Forrest Gump swept away the Academy Awards and the Golden Globes, and is likely to be regarded as director Robert Zemeckis' magnum opus.
The author, Winston Groom, hated it.
He was unsatisfied with the tone, narration, and inconsistencies in the film. He also wanted to cast John Goodman as Forrest, in lieu of Tom Hanks. In an interview, he recalls that Al Pacino and Dustin Hoffman had also expressed interest in the book.
The movie was one of the fastest grossing films of all time, surpassing $300 million in box office, but Paramount claimed they lost money. The author said he never received a single penny from the studio.
In the sequel to Forrest Gump, on the very first page, Forrest tells readers: "Don't ever let nobody make a movie of your life's story."
Stephen King thought the adaptation of The Shining was "extremely cold".
He accused director Stanley Kubrick of misinterpreting Wendy Torrance's character, portrayed by Shelley Duvall. Wendy was supposed to be "one of the most misogynistic characters ever put on film. And that's not the woman I wrote about."
He also thought that Jack Nicholson wasn't right for the role, and he would have filmed The Shining to be more faithful to the semi-autobiographical book. Much like Jack Torrance, King also suffered from alcoholism, addiction, and anger issues towards his children.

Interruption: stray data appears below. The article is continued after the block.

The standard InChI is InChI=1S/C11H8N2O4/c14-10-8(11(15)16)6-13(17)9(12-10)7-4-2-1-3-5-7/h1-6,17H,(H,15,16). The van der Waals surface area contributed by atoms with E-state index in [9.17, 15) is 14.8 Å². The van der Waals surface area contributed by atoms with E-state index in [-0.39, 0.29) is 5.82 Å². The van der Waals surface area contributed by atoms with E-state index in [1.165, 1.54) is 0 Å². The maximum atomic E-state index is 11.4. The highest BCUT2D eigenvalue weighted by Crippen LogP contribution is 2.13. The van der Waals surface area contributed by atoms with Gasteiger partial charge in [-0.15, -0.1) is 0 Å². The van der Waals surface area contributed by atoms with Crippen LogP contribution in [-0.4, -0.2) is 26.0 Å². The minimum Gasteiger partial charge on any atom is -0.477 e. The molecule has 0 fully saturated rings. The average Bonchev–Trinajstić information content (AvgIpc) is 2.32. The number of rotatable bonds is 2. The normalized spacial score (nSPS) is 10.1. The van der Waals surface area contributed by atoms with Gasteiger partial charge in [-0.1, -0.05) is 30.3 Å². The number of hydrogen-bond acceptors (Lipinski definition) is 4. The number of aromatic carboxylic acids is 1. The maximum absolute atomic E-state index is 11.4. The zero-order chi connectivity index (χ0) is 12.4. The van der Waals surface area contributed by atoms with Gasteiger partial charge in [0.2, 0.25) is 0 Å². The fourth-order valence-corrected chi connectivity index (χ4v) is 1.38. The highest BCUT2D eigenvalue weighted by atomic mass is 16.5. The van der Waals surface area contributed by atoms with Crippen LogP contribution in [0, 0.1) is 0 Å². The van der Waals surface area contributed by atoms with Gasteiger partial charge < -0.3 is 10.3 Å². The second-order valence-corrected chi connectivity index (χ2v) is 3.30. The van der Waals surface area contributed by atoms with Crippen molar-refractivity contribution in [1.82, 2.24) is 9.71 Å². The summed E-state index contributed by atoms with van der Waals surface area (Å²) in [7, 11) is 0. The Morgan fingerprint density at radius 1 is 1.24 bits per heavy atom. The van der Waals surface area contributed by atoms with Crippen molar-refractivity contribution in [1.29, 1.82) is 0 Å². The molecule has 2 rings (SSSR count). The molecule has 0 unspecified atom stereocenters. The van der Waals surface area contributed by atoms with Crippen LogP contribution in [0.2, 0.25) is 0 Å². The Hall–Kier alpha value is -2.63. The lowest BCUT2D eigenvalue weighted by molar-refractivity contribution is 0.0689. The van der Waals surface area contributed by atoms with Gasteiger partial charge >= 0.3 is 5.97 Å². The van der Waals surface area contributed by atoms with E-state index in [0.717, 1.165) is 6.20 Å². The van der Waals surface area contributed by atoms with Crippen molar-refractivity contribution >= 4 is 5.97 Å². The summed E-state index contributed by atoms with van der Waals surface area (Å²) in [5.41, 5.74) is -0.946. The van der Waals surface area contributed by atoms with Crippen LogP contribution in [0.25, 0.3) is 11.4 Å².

I was surprised to find that Stephen King hated the adaptation. Kubrick certainly has a unique way of telling his version of the story, and I vividly remember being shocked and amazed as I watched the film.
On the other hand, I thought the book wasn't nearly as scary or emotional and dare I say–slightly boring towards the middle.
Can you believe that Ken Kesey didn't like One Flew Over the Cuckoo's Nest?
It's one of three films to have ever received all of the Big Five Academy Awards. Despite this, Kesey claimed to have never even seen the movie.
Kesey was unhappy about giving the role to Jack Nicholson instead of Gene Hackman and disappointed with the lack of narration in the film–the book is narrated by Chief Bromden, a deaf and mute Native American.
Despite the author's disappointments, the movie helped popularize his book to many new readers.